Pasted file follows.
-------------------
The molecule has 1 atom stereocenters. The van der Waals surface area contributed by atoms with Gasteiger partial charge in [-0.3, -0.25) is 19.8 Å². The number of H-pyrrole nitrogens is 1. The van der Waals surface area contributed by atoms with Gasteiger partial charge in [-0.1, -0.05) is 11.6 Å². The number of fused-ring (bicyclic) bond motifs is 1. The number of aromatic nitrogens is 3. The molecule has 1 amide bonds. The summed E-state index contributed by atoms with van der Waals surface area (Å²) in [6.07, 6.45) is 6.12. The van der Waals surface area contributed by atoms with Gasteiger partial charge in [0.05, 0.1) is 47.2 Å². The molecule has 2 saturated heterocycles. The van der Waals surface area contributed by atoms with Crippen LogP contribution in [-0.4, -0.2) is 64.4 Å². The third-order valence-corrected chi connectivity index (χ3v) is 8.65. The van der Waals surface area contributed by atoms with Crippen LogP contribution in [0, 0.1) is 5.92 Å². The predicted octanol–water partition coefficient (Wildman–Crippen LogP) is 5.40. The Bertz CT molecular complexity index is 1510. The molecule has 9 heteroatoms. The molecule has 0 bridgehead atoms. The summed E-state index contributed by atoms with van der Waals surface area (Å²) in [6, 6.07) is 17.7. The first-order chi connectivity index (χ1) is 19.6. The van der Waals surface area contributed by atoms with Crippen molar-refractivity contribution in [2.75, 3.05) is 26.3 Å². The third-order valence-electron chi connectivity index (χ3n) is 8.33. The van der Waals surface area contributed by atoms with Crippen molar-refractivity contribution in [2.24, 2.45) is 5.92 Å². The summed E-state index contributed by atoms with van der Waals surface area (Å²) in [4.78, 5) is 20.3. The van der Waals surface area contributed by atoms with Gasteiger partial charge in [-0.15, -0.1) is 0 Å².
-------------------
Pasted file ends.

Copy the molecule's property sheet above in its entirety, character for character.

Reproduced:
The molecule has 1 atom stereocenters. The van der Waals surface area contributed by atoms with Gasteiger partial charge in [-0.3, -0.25) is 19.8 Å². The number of H-pyrrole nitrogens is 1. The van der Waals surface area contributed by atoms with Gasteiger partial charge in [-0.1, -0.05) is 11.6 Å². The number of fused-ring (bicyclic) bond motifs is 1. The number of aromatic nitrogens is 3. The molecule has 1 amide bonds. The summed E-state index contributed by atoms with van der Waals surface area (Å²) in [6.07, 6.45) is 6.12. The van der Waals surface area contributed by atoms with Gasteiger partial charge in [0.05, 0.1) is 47.2 Å². The molecule has 2 saturated heterocycles. The van der Waals surface area contributed by atoms with Crippen LogP contribution in [-0.4, -0.2) is 64.4 Å². The third-order valence-corrected chi connectivity index (χ3v) is 8.65. The van der Waals surface area contributed by atoms with Crippen LogP contribution in [0, 0.1) is 5.92 Å². The predicted octanol–water partition coefficient (Wildman–Crippen LogP) is 5.40. The Bertz CT molecular complexity index is 1510. The molecule has 9 heteroatoms. The molecule has 0 bridgehead atoms. The summed E-state index contributed by atoms with van der Waals surface area (Å²) in [6, 6.07) is 17.7. The first-order chi connectivity index (χ1) is 19.6. The van der Waals surface area contributed by atoms with Crippen molar-refractivity contribution in [2.75, 3.05) is 26.3 Å². The third-order valence-electron chi connectivity index (χ3n) is 8.33. The van der Waals surface area contributed by atoms with Crippen molar-refractivity contribution in [2.24, 2.45) is 5.92 Å². The summed E-state index contributed by atoms with van der Waals surface area (Å²) in [4.78, 5) is 20.3. The van der Waals surface area contributed by atoms with Gasteiger partial charge in [-0.15, -0.1) is 0 Å².